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Soil Science Society of America Journal Abstract -

Nitrogen Mineralization from Citrus Tree Residues under Different Production Conditions

 

This article in SSSAJ

  1. Vol. 61 No. 4, p. 1226-1232
     
    Received: Jan 25, 1996


    * Corresponding author(s): aka@gnv.ifas.ufl.edu
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doi:10.2136/sssaj1997.03615995006100040031x
  1. H. Dou,
  2. A. K. Alva  and
  3. B. R. Khakural
  1. University of Florida, Institute of Food and Agricultural Sciences, Citrus Research and Education Center, 700 Experiment Station Road, Lake Alfred, FL 33850

Abstract

Abstract

Under most citrus production conditions, dry leaves and other vegetative parts are returned to the soil under the trees. These materials and fibrous roots decompose on a regular basis. The objective here was to measure annual N contribution to citrus trees from organic residue decomposition. Mineralization of N was measured during 2 yr under citrus trees of two age groups each on Tavares fine sand (hyperthermic, uncoated Typic Quartzipsamment) and Wabasso sand (sandy, siliceous, hyperthermic Alfic Haplaquod). Mineralization of N from tree residues under the canopy accounted for 58 to 84 and 126 to 153 kg N ha−1 yr−1 for the 4- and 20-yr-old trees, respectively, on the Tavares fine sand and 39 to 64 and 121 to 126 kg N ha−1 yr−1 for the 7- and 40-yr-old trees, respectively, on the Wabasso sand. The transformation of potentially mineralizable N (i.e., total N in dry crop residue and fibrous roots under the canopy) into inorganic forms (i.e., percentage mineralization) was greater in Wabasso sand (41–86%) compared with that in Tavares fine sand (17–71%). Significant correlations (r = 0.82 [significant at P = 0.05] and 0.84 [significant at P = 0.01]) were found between measured quantities of mineralized N and potentially mineralizable N. There were also significant correlations between mineralized N and either rainfall or average temperature during each incubation interval. This study demonstrated that the quantity of net N mineralized from organic residues under the tree accounts for a significant portion of annual N requirement.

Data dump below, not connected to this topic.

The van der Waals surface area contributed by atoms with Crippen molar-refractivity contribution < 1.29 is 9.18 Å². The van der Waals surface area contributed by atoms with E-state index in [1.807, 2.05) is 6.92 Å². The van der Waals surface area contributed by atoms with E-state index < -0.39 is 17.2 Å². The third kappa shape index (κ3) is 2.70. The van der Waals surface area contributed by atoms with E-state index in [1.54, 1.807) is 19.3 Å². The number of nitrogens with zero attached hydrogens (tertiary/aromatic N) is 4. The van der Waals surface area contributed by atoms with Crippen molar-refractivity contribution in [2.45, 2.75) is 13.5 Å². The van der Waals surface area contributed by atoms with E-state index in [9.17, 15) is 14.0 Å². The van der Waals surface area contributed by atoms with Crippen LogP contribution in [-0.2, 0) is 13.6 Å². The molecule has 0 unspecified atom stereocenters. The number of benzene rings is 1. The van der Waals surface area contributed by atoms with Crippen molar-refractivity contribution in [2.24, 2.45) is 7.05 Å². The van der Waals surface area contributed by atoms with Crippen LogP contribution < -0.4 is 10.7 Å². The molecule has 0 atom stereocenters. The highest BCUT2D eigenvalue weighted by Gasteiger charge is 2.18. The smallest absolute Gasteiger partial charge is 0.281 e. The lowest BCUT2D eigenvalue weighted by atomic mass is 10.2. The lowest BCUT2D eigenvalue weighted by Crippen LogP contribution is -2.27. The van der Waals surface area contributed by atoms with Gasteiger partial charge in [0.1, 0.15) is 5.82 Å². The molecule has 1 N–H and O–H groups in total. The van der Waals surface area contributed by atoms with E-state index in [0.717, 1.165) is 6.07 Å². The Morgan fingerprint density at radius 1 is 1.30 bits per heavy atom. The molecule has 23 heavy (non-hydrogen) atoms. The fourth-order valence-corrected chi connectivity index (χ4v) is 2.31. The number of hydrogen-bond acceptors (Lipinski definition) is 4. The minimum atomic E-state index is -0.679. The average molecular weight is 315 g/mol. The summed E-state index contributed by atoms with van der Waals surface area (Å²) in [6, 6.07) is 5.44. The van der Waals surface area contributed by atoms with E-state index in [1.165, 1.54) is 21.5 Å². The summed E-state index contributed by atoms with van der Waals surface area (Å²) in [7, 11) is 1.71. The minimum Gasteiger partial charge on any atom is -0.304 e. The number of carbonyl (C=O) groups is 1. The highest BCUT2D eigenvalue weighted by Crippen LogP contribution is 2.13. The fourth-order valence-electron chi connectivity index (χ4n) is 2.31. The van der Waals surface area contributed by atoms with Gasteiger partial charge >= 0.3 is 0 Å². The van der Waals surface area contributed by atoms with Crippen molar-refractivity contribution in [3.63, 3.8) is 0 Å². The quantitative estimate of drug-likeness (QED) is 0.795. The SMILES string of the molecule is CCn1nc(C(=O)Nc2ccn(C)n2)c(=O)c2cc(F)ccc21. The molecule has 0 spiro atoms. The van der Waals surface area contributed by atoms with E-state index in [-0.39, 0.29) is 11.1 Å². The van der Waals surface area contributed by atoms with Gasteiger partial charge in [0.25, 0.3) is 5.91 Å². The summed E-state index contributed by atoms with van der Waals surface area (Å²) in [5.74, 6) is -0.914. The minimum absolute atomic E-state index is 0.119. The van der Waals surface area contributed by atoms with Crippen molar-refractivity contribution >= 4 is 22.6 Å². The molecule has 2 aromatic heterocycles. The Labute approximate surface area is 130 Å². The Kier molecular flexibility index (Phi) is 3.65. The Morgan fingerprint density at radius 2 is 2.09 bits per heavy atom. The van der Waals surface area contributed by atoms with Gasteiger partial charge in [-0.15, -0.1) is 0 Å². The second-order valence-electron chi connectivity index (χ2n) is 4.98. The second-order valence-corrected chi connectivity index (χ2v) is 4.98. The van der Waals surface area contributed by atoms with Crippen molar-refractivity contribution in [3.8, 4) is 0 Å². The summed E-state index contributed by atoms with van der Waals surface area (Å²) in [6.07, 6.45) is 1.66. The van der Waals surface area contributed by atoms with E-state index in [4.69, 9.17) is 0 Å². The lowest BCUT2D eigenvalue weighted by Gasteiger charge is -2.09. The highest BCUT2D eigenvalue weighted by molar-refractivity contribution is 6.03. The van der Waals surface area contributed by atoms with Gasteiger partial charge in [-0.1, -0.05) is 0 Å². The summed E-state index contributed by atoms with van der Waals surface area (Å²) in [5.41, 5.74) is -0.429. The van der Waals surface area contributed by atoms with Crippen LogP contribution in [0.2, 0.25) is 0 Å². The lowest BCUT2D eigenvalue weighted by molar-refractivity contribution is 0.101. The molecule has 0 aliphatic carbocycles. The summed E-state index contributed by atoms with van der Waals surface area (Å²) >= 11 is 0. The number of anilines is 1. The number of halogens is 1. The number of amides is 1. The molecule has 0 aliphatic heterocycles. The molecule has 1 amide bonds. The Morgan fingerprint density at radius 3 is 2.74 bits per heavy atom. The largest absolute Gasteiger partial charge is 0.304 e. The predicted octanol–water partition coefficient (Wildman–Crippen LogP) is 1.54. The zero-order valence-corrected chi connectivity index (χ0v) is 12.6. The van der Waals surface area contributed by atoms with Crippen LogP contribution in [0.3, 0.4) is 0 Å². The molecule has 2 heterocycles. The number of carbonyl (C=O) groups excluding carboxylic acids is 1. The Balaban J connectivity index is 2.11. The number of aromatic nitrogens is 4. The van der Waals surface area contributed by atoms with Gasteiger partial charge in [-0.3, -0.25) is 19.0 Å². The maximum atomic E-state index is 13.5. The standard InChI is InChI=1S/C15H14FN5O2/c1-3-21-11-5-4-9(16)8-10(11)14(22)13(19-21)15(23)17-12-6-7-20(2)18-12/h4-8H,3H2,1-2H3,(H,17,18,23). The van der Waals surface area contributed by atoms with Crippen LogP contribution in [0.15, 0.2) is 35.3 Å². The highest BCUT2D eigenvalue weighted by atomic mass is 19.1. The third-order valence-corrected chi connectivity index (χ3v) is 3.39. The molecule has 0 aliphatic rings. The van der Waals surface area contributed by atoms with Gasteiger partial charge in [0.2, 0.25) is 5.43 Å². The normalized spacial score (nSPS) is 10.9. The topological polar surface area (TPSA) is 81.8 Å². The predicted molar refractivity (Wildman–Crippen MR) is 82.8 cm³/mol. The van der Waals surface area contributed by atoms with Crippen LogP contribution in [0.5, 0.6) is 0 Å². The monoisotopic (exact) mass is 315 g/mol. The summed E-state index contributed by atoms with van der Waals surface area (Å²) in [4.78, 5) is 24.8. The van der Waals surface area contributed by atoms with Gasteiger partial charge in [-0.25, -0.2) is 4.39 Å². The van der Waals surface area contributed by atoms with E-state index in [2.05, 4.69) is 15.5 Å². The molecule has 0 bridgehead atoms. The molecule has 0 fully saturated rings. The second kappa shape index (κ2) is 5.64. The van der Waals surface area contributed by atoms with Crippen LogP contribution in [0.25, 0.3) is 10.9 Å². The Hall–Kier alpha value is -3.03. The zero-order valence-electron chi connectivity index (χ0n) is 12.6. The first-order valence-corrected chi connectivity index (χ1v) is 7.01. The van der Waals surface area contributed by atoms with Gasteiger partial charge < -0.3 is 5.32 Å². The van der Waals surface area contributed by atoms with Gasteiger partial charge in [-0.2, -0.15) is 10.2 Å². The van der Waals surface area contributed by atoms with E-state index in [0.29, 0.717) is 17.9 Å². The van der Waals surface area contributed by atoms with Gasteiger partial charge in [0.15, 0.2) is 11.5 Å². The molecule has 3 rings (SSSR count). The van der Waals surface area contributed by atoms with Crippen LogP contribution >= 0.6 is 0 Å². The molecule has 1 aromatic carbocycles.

Contribution of the Citrus Research and Education Center. Florida Agric. Exp. Stn. Journal Series no. R-05007.

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